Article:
How to locate a Will
If you find yourself in the situation of losing a loved one suddenly, or unexpectedly discover you have been appointed as an Executor of an Estate, you may struggle to know how to locate the Will, or indeed, whether one exists at all. It can make a difficult time even more stressful. Leah Chenoweth from Penderlaw Solicitors gives some pointers on how to find out if a person has a Will, and if they do, where it is likely to be.
There are a number of ways to go about finding a Will, from informal enquires such as asking friends and family, to searching the house and contacting their bank and GP practice, through to searches of Will databases with various organisations such as the Solicitors Regulation Authority and Probate Registry.
1. Searching the house
It may sound obvious but is usually the first port of call. If you are an Executor but not family, make sure you get permission from the family, or you could be trespassing if you go into the property without permission. Sometimes people keep copies of their Will at home, or information about where their original Will is held. Sometimes the original is even found at home!
Contact the firm of solicitors where you may have found paperwork.
3. Solicitors Regulation Authority (SRA)
All firms of solicitors have to be registered with the SRA by law in the UK. They keep a record of individual solicitors as well as firms. This enables them to trace any firms which may have been bought out or merged with other firms over the years. This means that they will be able to help you find out who to contact in order to get hold of a Will which was previously held by another firm. The Will will have been kept safe and can be made available to an Executor.
4. The Law Society
The Law Society have branches across the country and can help with tracing Wills. You can ask your local branch to send an email to their members to see whether firms of solicitors in the area have a Will by the name of the deceased in their strongrooms. This can be a cost-effective way of searching a large number of solicitors in a particular area.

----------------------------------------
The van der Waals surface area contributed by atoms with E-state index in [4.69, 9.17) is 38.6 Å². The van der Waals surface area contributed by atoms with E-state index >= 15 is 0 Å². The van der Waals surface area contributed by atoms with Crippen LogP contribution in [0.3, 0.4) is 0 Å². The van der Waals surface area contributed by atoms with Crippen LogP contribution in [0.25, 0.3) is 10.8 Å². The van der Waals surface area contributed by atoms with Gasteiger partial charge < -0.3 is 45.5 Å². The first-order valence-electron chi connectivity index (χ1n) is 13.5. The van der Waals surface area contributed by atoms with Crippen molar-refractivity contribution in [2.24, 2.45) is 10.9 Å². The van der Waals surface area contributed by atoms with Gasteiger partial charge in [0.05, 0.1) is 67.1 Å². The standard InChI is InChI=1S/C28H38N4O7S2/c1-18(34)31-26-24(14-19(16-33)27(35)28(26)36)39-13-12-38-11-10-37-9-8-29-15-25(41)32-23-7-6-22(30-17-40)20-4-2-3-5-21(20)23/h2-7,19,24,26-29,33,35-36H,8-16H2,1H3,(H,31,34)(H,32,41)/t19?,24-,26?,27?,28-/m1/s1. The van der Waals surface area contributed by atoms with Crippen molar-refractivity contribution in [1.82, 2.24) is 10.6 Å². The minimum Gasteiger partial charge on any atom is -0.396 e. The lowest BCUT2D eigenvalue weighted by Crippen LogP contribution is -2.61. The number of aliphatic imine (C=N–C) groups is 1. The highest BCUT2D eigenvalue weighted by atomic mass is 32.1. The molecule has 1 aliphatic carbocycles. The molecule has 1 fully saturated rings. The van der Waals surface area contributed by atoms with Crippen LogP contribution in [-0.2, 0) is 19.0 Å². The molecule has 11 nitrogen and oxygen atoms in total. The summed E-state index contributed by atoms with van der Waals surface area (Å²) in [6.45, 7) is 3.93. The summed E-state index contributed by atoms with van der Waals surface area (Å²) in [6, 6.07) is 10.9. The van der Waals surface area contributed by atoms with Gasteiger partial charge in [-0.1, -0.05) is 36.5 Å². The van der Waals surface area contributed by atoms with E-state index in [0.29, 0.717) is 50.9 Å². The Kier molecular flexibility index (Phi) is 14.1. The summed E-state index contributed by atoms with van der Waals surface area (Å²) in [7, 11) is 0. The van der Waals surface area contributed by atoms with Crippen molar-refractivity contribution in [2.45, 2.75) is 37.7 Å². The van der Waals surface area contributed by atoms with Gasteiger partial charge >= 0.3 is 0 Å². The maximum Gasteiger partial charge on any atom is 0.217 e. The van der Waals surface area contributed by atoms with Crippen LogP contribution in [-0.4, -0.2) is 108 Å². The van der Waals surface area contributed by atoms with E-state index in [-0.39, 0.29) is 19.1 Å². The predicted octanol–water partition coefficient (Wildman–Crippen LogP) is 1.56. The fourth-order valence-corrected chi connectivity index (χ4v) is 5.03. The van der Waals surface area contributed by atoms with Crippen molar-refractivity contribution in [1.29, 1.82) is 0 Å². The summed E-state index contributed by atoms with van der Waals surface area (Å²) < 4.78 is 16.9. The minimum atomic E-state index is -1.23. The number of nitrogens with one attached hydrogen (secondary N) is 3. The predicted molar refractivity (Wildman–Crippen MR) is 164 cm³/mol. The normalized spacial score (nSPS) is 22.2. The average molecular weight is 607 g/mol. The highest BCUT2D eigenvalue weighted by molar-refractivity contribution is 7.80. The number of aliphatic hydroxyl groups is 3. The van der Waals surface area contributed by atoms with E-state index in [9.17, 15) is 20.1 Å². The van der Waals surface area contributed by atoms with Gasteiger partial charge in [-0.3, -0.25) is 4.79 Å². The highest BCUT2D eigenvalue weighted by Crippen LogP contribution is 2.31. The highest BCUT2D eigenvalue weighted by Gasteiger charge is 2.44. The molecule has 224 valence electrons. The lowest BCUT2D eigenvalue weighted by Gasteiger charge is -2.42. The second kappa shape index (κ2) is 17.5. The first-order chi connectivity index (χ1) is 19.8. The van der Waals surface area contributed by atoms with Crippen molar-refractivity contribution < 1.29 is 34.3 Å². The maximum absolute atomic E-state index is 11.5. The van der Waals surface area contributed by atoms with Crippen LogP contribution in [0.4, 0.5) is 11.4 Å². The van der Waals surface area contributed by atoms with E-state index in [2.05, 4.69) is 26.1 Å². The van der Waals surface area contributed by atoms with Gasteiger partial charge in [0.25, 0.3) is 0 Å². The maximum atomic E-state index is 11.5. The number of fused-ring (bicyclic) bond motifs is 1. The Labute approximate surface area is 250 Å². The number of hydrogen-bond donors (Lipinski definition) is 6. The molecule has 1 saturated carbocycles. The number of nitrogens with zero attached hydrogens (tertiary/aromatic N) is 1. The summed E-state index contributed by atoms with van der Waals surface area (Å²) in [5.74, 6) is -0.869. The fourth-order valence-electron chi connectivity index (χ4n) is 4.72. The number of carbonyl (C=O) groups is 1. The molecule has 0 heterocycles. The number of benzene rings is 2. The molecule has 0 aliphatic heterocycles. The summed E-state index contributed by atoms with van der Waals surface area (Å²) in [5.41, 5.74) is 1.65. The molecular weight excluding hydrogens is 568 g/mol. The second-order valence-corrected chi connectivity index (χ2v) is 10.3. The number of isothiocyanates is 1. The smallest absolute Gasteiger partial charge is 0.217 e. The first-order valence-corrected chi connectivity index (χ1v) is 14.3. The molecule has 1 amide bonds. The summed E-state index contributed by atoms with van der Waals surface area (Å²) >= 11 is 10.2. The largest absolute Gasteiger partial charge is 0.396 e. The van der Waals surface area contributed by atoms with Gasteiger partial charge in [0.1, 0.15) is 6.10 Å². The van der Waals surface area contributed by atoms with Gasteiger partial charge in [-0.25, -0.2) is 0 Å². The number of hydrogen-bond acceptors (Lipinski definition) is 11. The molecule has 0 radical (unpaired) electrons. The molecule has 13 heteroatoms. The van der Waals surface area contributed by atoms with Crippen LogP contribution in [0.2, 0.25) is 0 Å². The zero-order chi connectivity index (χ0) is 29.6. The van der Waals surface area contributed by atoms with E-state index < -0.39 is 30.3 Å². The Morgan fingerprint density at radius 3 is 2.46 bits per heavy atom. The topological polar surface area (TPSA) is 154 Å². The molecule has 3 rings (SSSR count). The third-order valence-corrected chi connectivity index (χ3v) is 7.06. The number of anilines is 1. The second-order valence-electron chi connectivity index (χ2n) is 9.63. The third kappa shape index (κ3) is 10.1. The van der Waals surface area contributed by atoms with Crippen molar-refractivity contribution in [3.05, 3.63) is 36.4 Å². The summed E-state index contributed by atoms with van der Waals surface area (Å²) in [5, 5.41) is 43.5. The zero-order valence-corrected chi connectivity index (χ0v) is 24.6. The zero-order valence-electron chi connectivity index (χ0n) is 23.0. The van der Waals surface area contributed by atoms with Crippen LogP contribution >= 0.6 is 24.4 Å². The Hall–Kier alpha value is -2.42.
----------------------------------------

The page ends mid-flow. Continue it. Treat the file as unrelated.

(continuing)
5. Family and friends
Speaking to family and friends may throw some light as to the location of the Will, even if each conversation only gives you a small piece of the jigsaw.
6. The National Will Register
You could also search for the Will on the National Will Register. There will be a fee to do this and not every Will is registered this way, so a search is unfortunately not conclusive, but worth a try at least. https://www.nationalwillregister.co.uk/
7. The Probate Registry
The Probate Registry offer a storage service for Wills so if you are searching for a Will, it is a good idea to approach them to see if the Will you are looking for is held by them.
8. GP Surgery
The deceased’s GP surgery may be able to tell you of anyone who is an attorney for the deceased and if so, they may be able to help you locate the Will.
A bank may be a possible location of the Will as they sometimes offer to draft Wills for their customers or can be appointed as an Executor for the Will. They may also simply be used as a place to store the Will.
If the Will cannot be found
If a Will still cannot be found, the person’s Estate will have to be dealt with as Intestate. When a person dies without leaving a valid Will, their property (the Estate) must be shared out according to certain rules. These are called the rules of intestacy.
Get in touch
If you would like advice relating to an Estate, our experienced team would be pleased to hear from you. You can contact us on 01872 241408 or email email@example.com